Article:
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A&T wraps up first Big South season with lessons learned
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A&T wraps up first Big South season with lessons learned

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GREENSBORO - When it was over, when the darkness and chill of late autumn descended on the dormant brown grass of Truist Stadium, the proud Aggies were left to ponder the meaning of their first Big South football season.

It’s going to be a long winter.

A 5-foot-11 quarterback named Bailey Fisher completed 21 of 31 passes for 259 yards and three touchdowns, and last-place Gardner-Webb scored 28 points in the fourth quarter on the way to a 35-27 victory over N.C. A&T on Saturday.

A&T finishes its first season since leaving the MEAC with a 5-6 overall record, 3-4 in its new league. It’s the first sub-.500 season since coach Rod Broadway’s rebuilding project began with a 5-6 record in 2011.

Safe to say the 5-6 from 10 years ago felt a lot different than the 5-6 this year.

Sam Washington was there for both. He was Broadway’s top assistant back then, and he wrapped up his third season as the head coach this year.

“Tough ballgame,” Washington said after Saturday’s loss. “Tough, tough ballgame, and one I thought we had in hand. … We let one get away from us today. And I hurt for our seniors. We wanted them to go out on a high note. There might not sound like much of a difference between 6-5 and 5-6. But it means a lot to us.”

A lot of those seniors who said goodbye to A&T played in three Celebration Bowl victories.

But that was then, and this is now. And now the Aggies are playing in a much better league than the MEAC, and doing so after a year of inactivity wrought by a pandemic.

“This league is very competitive. The difference between the top and bottom of the Big South is very thin,” Washington said. “This team (Gardner-Webb) was in last place, but they had (first-place) Kennesaw State beat before it slipped away on them. The parity is unbelievable, better parity than any conference I’ve ever been in.

“It’s more of a quarterbacks’ league. Especially compared to the MEAC, quarterback play would be the largest difference.”

Look no farther than Gardner-Webb (4-7, 2-5), a sub-.500 team whose junior quarterback, Fisher, finished the season with 2,335 passing yards, 18 TDs and just five interceptions.

A&T used three quarterbacks Saturday afternoon. Jalen Fowler, Kingsley Ifedi and Zach Yeager combined to complete 11 of 21 passes for 95 yards and an interception.

“You don’t want to play three quarterbacks in one particular game, but it is what it is,” Washington said. “… There’s a lot we’ll change for next year. But the core of what we do will remain the same. That will always be the same. We do need to push a little more, and we have got to get better on the back end of our pass defense. The front end is stable, but the back end needs work. Offensively, we’ve got to get better at the quarterback position. Period. It’s obvious we have not played well at that position.”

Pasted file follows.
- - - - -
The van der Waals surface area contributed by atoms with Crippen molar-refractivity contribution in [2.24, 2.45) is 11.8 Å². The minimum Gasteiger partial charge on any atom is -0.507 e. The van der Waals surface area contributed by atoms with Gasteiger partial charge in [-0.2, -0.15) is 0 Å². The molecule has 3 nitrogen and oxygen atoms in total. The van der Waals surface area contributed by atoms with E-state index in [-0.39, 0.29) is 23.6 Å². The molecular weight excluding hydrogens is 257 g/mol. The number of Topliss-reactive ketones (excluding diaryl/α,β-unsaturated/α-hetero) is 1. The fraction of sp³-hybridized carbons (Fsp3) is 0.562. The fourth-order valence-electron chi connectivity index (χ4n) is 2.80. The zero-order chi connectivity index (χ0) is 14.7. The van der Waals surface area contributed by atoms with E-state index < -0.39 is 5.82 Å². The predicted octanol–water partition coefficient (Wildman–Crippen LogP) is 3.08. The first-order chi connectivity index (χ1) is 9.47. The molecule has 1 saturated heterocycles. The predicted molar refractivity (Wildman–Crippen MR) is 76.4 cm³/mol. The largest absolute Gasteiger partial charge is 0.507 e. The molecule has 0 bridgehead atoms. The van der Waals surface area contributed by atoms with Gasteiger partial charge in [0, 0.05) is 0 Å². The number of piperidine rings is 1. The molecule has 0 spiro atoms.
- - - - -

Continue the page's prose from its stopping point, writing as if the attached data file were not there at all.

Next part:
Ifedi, a senior quarterback, scored on an 11-yard run on fourth down on the first play of the fourth quarter, giving A&T a 20-7 lead.

Gardner-Webb oustscored A&T 28-7 the rest of the way.

It was the season in a nutshell: A&T was competitive, had its chances and fits right in the Big South, but the new league’s differences require adjustments.

“We learned a lot about ourselves this year,” Washington said. “The positive is we won’t quit. But we’ve got to be more driven. We’ve got to be more relentless. I hate to use the word ‘content,’ but I’m not sure we pushed as hard as we have been pushing in years past. Those are questions you ask yourself when you lose.”

Mid-season losses to front-runners Kennesaw State and Monmouth killed any hopes of postseason glory the Aggies have grown accustomed to.

“The vibe absolutely changed after those games,” Washington said. “That’s a tough sell as a coach. After you’re out of (contention), that’s when you have to do the most work. When you drop those kinds of games to those kinds of teams. And we were competitive in both of those games. This team had never experienced failure or loss to that magnitude. That’s tough.”

This season snaps a string of five straight appearances in either the Celebration Bowl or the FCS Playoffs.

“This is the first time in a long time we don’t have postseason play ahead of us,” Washington said. “That makes it very bitter. But we’re also at that point where I want to start over. I want another chance at it, and that chance starts now. Monday morning, we’ll start working on next season.”

The Aggies honored 14 seniors before the game, young men who carried the program to new heights. But Washington’s focus turns now to the 21 freshmen and 16 sophomores who dressed out for the last day of the first Big South season.

As a yellow full moon rose over the darkened stadium and air grew even colder, A&T settled in for a long winter and the promise of hope in the spring.

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